·         Under the Categories section on the left, you’ll find a link for “Teaching and Education”
Within this category you will find so many wonderful things to view and listen to as an educator.

1.    Teaching and Learning – UMBC’s Hybrid Teaching Workshop

2.     Educational Policy from Stanford University

3.     Duke’s Digital Initiative

4.     Tech-Ease: Classroom Tech Help includes video podcasts on Inspiration, Wikis, Blackboard, podcasting as well as many others.

·         Under the Categories section, you’ll find links for Science, Mathematics, History and Fine Arts as well as other areas of interest. Check them out too.

·         iTunes U is SEARCHABLE!! Try it. I typed “Twitter” in the search box and got back 50 related podcasts.

·         Scroll down to the bottom left and you’ll find a link for the “Beyond Campus” category. Take the time to check these out. Here’s a few.

1.     Little Kids Rock – nonprofit organization that provides it’s curriculum and musical instruments to schools in need. They have guitar and drum lessons posted in podcast format as well as other videocasts.

2.    The New York Public Library – provides literature podcasts from the author visits as well as a business series on credit management and marketing.  They even have a teen program called “Turn It Up @ The Library” which you can subscribe to.

3.     American Public Media – offers a podcasts on the 2008 Election Issues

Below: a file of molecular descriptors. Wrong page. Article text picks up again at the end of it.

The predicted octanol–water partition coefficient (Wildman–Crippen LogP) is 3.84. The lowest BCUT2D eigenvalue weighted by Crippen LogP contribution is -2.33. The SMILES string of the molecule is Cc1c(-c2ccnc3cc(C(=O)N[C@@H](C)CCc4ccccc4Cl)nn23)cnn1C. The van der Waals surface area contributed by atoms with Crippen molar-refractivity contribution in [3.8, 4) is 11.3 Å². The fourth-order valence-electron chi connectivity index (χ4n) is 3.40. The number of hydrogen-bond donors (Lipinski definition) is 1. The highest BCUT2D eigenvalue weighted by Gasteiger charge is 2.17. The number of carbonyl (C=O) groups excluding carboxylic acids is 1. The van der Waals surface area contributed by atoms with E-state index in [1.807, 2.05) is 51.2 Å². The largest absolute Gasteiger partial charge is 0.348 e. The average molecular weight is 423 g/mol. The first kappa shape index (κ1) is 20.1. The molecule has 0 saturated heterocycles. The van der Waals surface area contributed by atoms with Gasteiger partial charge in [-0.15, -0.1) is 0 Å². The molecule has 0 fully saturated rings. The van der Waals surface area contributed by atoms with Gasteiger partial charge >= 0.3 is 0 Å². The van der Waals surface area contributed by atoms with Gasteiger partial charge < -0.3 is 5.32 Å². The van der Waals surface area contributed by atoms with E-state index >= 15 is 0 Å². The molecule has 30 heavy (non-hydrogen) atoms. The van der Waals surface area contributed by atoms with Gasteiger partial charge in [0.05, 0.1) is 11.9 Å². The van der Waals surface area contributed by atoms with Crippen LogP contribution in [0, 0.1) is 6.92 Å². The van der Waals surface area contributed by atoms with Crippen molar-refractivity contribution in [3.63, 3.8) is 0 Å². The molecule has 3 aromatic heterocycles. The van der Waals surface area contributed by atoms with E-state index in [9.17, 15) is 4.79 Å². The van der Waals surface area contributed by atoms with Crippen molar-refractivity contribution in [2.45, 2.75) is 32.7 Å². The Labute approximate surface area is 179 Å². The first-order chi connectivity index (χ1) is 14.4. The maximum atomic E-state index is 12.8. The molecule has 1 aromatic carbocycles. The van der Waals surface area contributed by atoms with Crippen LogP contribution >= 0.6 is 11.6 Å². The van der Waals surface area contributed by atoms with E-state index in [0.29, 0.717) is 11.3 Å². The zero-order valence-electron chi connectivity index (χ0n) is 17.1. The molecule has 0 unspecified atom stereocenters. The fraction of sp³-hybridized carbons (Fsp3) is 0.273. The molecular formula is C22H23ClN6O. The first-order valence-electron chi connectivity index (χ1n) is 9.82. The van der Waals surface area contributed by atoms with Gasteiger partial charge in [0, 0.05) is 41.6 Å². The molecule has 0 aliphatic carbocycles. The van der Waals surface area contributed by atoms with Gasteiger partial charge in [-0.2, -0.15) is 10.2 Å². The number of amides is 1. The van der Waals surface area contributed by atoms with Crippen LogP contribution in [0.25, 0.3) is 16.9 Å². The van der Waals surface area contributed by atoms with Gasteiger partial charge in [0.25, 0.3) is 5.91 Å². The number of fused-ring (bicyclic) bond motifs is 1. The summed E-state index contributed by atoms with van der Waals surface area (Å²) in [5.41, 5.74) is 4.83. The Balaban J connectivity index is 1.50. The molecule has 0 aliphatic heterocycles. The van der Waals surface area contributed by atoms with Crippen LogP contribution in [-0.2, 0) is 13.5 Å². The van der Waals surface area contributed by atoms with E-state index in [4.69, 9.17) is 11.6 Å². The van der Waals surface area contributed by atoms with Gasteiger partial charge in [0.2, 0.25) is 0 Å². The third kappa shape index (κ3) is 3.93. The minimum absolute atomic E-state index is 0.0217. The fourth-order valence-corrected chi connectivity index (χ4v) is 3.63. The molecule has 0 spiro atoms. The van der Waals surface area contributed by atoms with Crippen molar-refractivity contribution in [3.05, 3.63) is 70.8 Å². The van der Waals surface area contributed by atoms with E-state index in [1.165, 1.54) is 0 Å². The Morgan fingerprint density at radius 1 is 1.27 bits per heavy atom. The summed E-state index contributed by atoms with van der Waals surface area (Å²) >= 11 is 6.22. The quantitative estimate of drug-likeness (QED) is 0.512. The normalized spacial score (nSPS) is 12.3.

Take some time to explore and sync some these podcasts to your iPod or MP3 player. Have fun.


iTouch The Future…I Teach-Science

I can’t believe it’s taken me this long to get to my third post on the iTouch. June has been a crazy month of professional development, getting ready for NECC and playing with new toys.

On to the focus of the post – science. As I did with my post on iTouch music sites and iTouch math sites, I’ve published a Google Doc with the websites I tried on the iTouch. Not all of them were worth posting here either because of the layout, appropriateness in the educational setting, or because I just couldn’t access them, but you might want to see them, so you can through this Doc.

I tried to divide the sites into categories as I had with the math sites, but there would have been too many categories, so I’m going to list some converters and some miscellaneous.

There were several great science converter sites for the iTouch/iPhone.

iConvert – has 26 categories including torque, density, and clothing sizes. (I’ve never been able to convert US shoe sizes to European shoe sizes and now I can!)

Comoki Converter (only viewable on the iTouch/iPhone) – This one is AWESOME! It’s divided by categories (angle area, energy, temperature, time, length, speed, pressure, power, volume, weight ) You could spend hours here.  BTW – Thanks @Riptide_Furse for the suggestion.

Temperature Conversions

Culinary Calculator – weight converter


There were a couple of dictionaries for the iTouch.

There was a also a fantastic site that would be helpful for students working with the Periodic Table of Elements.

As I mentioned in my iTouch post on math sites, you’d probably start to see me repeat some of the websites. But that’s just because as educators, we are creative in how we use our resources. This time, I’ve used iFlipr to create a set of flipcards to review an insects unit my preschool-aged daughter is studying in school. You’ll see she doesn’t need much guidance from me on how to use the technology – or how to identify the insects.

Again, iFlipr comes with decks you can download, or you can make your own. Any suggestions for decks to create? Right now this site is free, but I’m thinking it won’t be for long. Already, one of my favorites, Mogopop, seems to have vanished from the internet. So you never know what’s going to happen.

Next time – iTouch the Future…I Teach – Social Studies